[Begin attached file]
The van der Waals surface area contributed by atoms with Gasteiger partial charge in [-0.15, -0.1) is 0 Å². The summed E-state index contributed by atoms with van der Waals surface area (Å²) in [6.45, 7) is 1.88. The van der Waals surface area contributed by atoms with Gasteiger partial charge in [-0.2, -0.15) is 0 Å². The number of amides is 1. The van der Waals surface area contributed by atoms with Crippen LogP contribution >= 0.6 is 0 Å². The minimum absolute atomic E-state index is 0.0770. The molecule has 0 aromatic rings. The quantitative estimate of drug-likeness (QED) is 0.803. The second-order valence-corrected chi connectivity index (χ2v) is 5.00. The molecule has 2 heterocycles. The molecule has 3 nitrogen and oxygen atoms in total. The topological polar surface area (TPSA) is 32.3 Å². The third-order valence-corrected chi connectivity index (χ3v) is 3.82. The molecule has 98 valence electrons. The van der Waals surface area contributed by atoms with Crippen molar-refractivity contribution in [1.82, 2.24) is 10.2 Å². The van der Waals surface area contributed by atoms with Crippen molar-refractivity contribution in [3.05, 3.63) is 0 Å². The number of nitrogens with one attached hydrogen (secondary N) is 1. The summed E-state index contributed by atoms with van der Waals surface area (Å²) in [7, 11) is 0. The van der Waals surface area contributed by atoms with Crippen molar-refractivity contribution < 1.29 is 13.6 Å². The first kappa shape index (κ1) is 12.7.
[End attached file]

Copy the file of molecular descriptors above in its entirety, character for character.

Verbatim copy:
The van der Waals surface area contributed by atoms with Gasteiger partial charge in [-0.15, -0.1) is 0 Å². The summed E-state index contributed by atoms with van der Waals surface area (Å²) in [6.45, 7) is 1.88. The van der Waals surface area contributed by atoms with Gasteiger partial charge in [-0.2, -0.15) is 0 Å². The number of amides is 1. The van der Waals surface area contributed by atoms with Crippen LogP contribution >= 0.6 is 0 Å². The minimum absolute atomic E-state index is 0.0770. The molecule has 0 aromatic rings. The quantitative estimate of drug-likeness (QED) is 0.803. The second-order valence-corrected chi connectivity index (χ2v) is 5.00. The molecule has 2 heterocycles. The molecule has 3 nitrogen and oxygen atoms in total. The topological polar surface area (TPSA) is 32.3 Å². The third-order valence-corrected chi connectivity index (χ3v) is 3.82. The molecule has 98 valence electrons. The van der Waals surface area contributed by atoms with Crippen molar-refractivity contribution in [1.82, 2.24) is 10.2 Å². The van der Waals surface area contributed by atoms with Crippen molar-refractivity contribution in [3.05, 3.63) is 0 Å². The number of nitrogens with one attached hydrogen (secondary N) is 1. The summed E-state index contributed by atoms with van der Waals surface area (Å²) in [7, 11) is 0. The van der Waals surface area contributed by atoms with Crippen molar-refractivity contribution < 1.29 is 13.6 Å². The first kappa shape index (κ1) is 12.7.